Joe Biden: Desperate scenes reveal an Afghan defeat that the president cannot deny
Under mounting political pressure, Biden appeared before the world on Monday to explain his failure to plan the exit from America’s longest war in the way his constituents and global allies had expected – in an orderly, dignified, and humane manner.
He is accused of missing out on Afghanistan’s impending collapse, slowing down the evacuation of Afghans who worked and trusted for America, and overseeing scenes of defeat that tarnish US power in the eyes of the world.
Biden’s defenders have rightly focused on the bad decisions left by ex-President Donald Trump, who negotiated an earlier US withdrawal with the Taliban that had knocked out the Washington-backed Afghan official government. And the mistakes of four governments resulted in US defeat to a repressive regime that will send geopolitical reverberations across the Middle East and around the world.
But Biden is the commander in chief, and the current chaos looks more like a shameful defeat than an honorable exit.
“I am the President of the United States of America. The money stops with me,” he said.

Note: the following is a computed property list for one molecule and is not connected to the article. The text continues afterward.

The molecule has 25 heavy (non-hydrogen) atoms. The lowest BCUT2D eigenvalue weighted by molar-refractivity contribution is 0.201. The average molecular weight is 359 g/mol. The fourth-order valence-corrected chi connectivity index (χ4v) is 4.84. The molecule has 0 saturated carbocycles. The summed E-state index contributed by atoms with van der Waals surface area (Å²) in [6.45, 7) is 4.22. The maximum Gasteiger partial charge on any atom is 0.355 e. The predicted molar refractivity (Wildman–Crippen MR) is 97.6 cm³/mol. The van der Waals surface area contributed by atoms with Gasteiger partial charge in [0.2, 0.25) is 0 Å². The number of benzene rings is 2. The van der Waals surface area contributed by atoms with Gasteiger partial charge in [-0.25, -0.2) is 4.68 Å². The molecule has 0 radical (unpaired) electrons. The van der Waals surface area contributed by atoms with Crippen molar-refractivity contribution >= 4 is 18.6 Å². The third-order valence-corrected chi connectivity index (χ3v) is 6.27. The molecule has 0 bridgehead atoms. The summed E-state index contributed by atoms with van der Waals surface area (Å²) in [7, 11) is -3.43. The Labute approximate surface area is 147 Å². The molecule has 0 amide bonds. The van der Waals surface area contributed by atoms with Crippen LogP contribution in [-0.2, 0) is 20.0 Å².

But while he accused former presidents – implicitly including Barack Obama, whose 2010 rise, Biden noted, was false – that they had not ended the conflict and the Afghans themselves for refusing to fight for a country, ravaged by generations of wars, the president said was not really following Harry Truman’s maxim. Instead, Biden tried to recreate a weekend of chaos and humiliation in Kabul. He suggested having the choice he had before himself of staying – or going – between years or decades.
He admitted he had underestimated the suddenness of the Afghan fall after news broadcasts repeatedly played videos of him and vehemently opposed any such possibility.
“The truth is, this worked out faster than we expected,” said Biden, but events belied his insistence that he planned for every possibility.
Presumably, these plans never anticipated the exodus that blocked the runways at Kabul airport. And Biden’s emergency deployment of 6,000 soldiers back to the capital in hurried blocks over the weekend didn’t give much evidence of emergency planning.
It is also easy to accuse Afghans of lacking courage to fight, from the ornate East Room of the White House, thousands of miles away from the trauma and fear of a nation on the brink of repression – and where billions of dollars are left building a coherent armed force has never been successful.
Democratic MP laments “failure” in Afghanistan